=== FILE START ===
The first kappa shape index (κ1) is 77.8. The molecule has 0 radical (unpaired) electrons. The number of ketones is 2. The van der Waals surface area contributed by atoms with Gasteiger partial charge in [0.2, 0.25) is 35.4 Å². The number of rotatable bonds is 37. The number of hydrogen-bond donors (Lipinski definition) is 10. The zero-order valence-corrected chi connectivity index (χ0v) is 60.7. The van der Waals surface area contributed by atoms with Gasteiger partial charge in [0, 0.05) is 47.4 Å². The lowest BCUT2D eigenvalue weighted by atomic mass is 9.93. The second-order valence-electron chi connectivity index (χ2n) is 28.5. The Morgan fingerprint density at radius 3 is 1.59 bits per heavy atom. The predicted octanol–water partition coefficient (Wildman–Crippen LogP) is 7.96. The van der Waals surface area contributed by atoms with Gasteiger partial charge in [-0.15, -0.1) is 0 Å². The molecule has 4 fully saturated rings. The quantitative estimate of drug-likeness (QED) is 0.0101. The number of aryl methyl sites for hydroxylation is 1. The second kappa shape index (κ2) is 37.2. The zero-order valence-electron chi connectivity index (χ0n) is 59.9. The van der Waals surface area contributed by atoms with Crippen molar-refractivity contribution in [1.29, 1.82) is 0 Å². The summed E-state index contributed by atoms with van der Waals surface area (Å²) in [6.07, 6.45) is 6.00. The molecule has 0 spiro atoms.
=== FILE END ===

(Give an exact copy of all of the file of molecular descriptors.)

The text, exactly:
The first kappa shape index (κ1) is 77.8. The molecule has 0 radical (unpaired) electrons. The number of ketones is 2. The van der Waals surface area contributed by atoms with Gasteiger partial charge in [0.2, 0.25) is 35.4 Å². The number of rotatable bonds is 37. The number of hydrogen-bond donors (Lipinski definition) is 10. The zero-order valence-corrected chi connectivity index (χ0v) is 60.7. The van der Waals surface area contributed by atoms with Gasteiger partial charge in [0, 0.05) is 47.4 Å². The lowest BCUT2D eigenvalue weighted by atomic mass is 9.93. The second-order valence-electron chi connectivity index (χ2n) is 28.5. The Morgan fingerprint density at radius 3 is 1.59 bits per heavy atom. The predicted octanol–water partition coefficient (Wildman–Crippen LogP) is 7.96. The van der Waals surface area contributed by atoms with Gasteiger partial charge in [-0.15, -0.1) is 0 Å². The molecule has 4 fully saturated rings. The quantitative estimate of drug-likeness (QED) is 0.0101. The number of aryl methyl sites for hydroxylation is 1. The second kappa shape index (κ2) is 37.2. The zero-order valence-electron chi connectivity index (χ0n) is 59.9. The van der Waals surface area contributed by atoms with Crippen molar-refractivity contribution in [1.29, 1.82) is 0 Å². The summed E-state index contributed by atoms with van der Waals surface area (Å²) in [6.07, 6.45) is 6.00. The molecule has 0 spiro atoms.